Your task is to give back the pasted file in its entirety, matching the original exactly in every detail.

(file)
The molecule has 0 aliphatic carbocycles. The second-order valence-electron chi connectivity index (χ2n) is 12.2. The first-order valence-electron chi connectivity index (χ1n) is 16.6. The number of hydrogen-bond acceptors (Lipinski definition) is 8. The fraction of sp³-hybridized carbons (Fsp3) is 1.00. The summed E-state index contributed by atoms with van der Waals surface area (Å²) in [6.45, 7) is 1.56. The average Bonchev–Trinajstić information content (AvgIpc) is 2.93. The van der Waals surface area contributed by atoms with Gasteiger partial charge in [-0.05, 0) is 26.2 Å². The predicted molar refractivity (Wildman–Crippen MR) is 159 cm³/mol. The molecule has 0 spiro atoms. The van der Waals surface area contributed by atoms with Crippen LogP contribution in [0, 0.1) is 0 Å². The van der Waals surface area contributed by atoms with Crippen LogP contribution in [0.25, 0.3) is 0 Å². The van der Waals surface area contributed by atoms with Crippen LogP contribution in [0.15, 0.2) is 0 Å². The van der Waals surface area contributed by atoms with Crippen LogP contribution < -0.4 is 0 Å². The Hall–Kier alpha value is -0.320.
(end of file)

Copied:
The molecule has 0 aliphatic carbocycles. The second-order valence-electron chi connectivity index (χ2n) is 12.2. The first-order valence-electron chi connectivity index (χ1n) is 16.6. The number of hydrogen-bond acceptors (Lipinski definition) is 8. The fraction of sp³-hybridized carbons (Fsp3) is 1.00. The summed E-state index contributed by atoms with van der Waals surface area (Å²) in [6.45, 7) is 1.56. The average Bonchev–Trinajstić information content (AvgIpc) is 2.93. The van der Waals surface area contributed by atoms with Gasteiger partial charge in [-0.05, 0) is 26.2 Å². The predicted molar refractivity (Wildman–Crippen MR) is 159 cm³/mol. The molecule has 0 spiro atoms. The van der Waals surface area contributed by atoms with Crippen LogP contribution in [0, 0.1) is 0 Å². The van der Waals surface area contributed by atoms with Crippen LogP contribution in [0.25, 0.3) is 0 Å². The van der Waals surface area contributed by atoms with Crippen LogP contribution in [0.15, 0.2) is 0 Å². The van der Waals surface area contributed by atoms with Crippen LogP contribution < -0.4 is 0 Å². The Hall–Kier alpha value is -0.320.